The mystery of KPC fuel thieves



A key suspect who disappeared into an underground tunnel on Tuesday when police raided an illegal fuel discharge connection in Mlolongo remained at large Thursday, deepening the mystery of a theft scheme that has cost fuel consumers billions of shillings.

His two alleged accomplices, David Murithi Wanjiru and Isaac Kimani Mukuu, were yesterday taken to court in Athi River where police sought to hold them for five more days to complete investigations.

The suspects are accused of having made an illegal connection to the Mombasa-Nairobi oil pipeline through which they siphoned fuel from an underground tunnel and pumped it into a water tanker disguised as a petroleum truck.

Kenya Pipeline Company (KPC), the main complainant in the case, was not represented in court.

In an interview, KPC managing director Hundson Andambi said his officers would visit the police station later Thursday to gather details on the arrested suspects.

"We were not given the names but I was told they went to court. Our security people will gather details from the police station. You know they were just taking plea," said Mr Andambi, promising to give more details on the case at a later date.

KPC has in the past reported losses of fuel worth billions of shillings either in transit or at its storage tanks. The losses are then passed on to consumers in the form of higher pump prices.Oil marketers get compensated through adjustments in pump prices every month to recover pipeline leakages.

A November 2018 KPC Board of Directors’ brief put the total loss of product from nine incidences involving accidental spillages and pilferages between March 2017 and May 2018 at 11.6 million litres.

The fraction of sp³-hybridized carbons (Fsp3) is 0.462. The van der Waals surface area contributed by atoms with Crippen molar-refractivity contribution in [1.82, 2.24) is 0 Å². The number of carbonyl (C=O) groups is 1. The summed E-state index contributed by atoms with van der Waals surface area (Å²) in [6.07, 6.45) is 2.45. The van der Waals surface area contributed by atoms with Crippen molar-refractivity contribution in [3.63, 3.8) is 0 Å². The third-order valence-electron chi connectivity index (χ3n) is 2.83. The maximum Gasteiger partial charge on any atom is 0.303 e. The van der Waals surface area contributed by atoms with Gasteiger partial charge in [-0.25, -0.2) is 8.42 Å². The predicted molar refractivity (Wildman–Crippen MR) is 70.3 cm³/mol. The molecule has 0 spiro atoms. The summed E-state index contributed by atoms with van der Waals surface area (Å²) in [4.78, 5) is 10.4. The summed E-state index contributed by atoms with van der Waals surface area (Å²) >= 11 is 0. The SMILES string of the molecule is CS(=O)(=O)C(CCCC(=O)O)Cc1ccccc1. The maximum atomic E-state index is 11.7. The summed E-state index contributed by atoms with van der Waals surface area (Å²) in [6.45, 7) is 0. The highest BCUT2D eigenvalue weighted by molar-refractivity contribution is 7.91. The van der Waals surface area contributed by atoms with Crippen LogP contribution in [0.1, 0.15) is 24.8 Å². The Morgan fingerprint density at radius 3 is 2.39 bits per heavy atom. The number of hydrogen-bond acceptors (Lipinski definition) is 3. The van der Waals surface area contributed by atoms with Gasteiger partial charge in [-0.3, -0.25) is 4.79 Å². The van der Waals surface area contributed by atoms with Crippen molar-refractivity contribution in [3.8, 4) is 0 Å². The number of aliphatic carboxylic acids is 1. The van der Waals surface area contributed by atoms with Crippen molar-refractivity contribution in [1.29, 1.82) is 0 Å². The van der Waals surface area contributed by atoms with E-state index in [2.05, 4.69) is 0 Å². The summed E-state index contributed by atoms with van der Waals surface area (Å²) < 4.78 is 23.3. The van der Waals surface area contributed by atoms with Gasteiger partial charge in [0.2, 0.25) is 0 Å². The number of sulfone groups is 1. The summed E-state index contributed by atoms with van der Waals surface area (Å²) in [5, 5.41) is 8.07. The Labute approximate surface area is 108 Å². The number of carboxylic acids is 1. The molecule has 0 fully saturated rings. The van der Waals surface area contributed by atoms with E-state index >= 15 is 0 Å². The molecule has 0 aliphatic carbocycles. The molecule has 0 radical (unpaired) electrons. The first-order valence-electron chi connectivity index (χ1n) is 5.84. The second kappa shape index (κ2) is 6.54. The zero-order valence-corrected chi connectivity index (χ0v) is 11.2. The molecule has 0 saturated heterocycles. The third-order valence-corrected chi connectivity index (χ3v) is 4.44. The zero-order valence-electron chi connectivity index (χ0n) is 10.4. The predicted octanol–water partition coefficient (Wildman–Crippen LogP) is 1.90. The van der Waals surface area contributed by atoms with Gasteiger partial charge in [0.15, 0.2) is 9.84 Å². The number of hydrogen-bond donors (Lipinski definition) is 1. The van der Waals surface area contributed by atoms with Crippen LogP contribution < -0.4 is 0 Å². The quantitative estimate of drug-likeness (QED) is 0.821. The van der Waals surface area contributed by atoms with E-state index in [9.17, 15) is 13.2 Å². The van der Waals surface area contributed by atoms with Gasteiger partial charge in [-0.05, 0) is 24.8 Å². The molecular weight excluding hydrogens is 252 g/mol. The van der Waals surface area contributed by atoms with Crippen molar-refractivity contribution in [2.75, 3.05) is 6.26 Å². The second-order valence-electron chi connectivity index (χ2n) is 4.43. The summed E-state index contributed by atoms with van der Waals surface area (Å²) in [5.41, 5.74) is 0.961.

Oil marketing firms were in mid-March this year locked in a war of words with KPC over the alleged loss of 51 million litres of jet fuel valued at over Sh2.4 billion. The loss briefly plunged the country into a jet fuel supply crisis at the Moi and Jomo Kenyatta international airports.

The third suspect in the Mlolongo theft, who remains at large, allegedly used a tunnel he and others had dug to access the pipeline to escape when police allowed him to get into the tunnel to ‘close the tap’ that was discharging petrol when they were ambushed on Tuesday night. It remains unknown how long the suspects had been siphoning free fuel from the illegal connection.

The Mlolongo fuel thieves had hooked a pipe into the main fuel pipeline and professionally welded it with what KPC described as ‘high standard pipes’ leading into a residence built next to the pipeline wayleave. KPC officials described the connection as meticulously done, signalling the involvement of specialist welders and skilled pipeline experts whose schemes may have gone undetected for months.

Being the fourth such pilferage scheme to be busted in the past two years, concerns are growing over the real scale of loss the economy could be suffering along the line which pumps up to one million litres every hour.

The Energy and Petroleum Regulatory Authority, which factors in pipeline losses in its monthly pump price adjustments, yesterday said KPC will be put to task to increase its wayleave surveillance and install a permanent security apparatus to curb such incidents.

Of major concern, according to EPRA director-general Pavel Oimeke, was the lack of a leak detection system on the Sh48 billion pipeline that has had two major incidents of product loss barely a year into operation.

"Our records show that the pipeline was designed to have leak detection and we will soon institute measures against KPC for implementing the project without a leak detection system, which is provided for in the designs," said Mr Oimeke.

As at September 2018, close to six million litres had been stolen from the KPC pipes including the June 2017 Koru theft where a businessman built a petrol station near the KPC line and hooked a pipe diverting products to his station from where it was carried in bulk for distribution. His case, according to KPC officials, is still pending at the Kisumu Law Courts.